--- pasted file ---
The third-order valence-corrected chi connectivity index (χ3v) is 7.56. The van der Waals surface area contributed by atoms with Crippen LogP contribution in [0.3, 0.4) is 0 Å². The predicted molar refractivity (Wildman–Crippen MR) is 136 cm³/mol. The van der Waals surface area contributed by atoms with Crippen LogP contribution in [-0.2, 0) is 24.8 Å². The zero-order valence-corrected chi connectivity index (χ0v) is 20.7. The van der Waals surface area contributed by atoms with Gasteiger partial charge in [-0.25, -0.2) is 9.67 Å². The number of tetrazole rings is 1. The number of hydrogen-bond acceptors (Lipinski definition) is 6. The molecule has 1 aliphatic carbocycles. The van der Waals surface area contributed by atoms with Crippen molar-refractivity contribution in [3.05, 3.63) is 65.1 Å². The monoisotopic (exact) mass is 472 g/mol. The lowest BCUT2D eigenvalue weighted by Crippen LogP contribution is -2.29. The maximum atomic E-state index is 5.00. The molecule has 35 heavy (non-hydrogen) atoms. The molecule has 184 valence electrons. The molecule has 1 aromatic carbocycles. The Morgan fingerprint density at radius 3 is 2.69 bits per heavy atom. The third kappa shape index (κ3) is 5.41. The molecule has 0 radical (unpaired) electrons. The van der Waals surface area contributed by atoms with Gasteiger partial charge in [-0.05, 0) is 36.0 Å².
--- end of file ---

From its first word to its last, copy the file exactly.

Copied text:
The third-order valence-corrected chi connectivity index (χ3v) is 7.56. The van der Waals surface area contributed by atoms with Crippen LogP contribution in [0.3, 0.4) is 0 Å². The predicted molar refractivity (Wildman–Crippen MR) is 136 cm³/mol. The van der Waals surface area contributed by atoms with Crippen LogP contribution in [-0.2, 0) is 24.8 Å². The zero-order valence-corrected chi connectivity index (χ0v) is 20.7. The van der Waals surface area contributed by atoms with Gasteiger partial charge in [-0.25, -0.2) is 9.67 Å². The number of tetrazole rings is 1. The number of hydrogen-bond acceptors (Lipinski definition) is 6. The molecule has 1 aliphatic carbocycles. The van der Waals surface area contributed by atoms with Crippen molar-refractivity contribution in [3.05, 3.63) is 65.1 Å². The monoisotopic (exact) mass is 472 g/mol. The lowest BCUT2D eigenvalue weighted by Crippen LogP contribution is -2.29. The maximum atomic E-state index is 5.00. The molecule has 35 heavy (non-hydrogen) atoms. The molecule has 184 valence electrons. The molecule has 1 aromatic carbocycles. The Morgan fingerprint density at radius 3 is 2.69 bits per heavy atom. The third kappa shape index (κ3) is 5.41. The molecule has 0 radical (unpaired) electrons. The van der Waals surface area contributed by atoms with Gasteiger partial charge in [-0.05, 0) is 36.0 Å².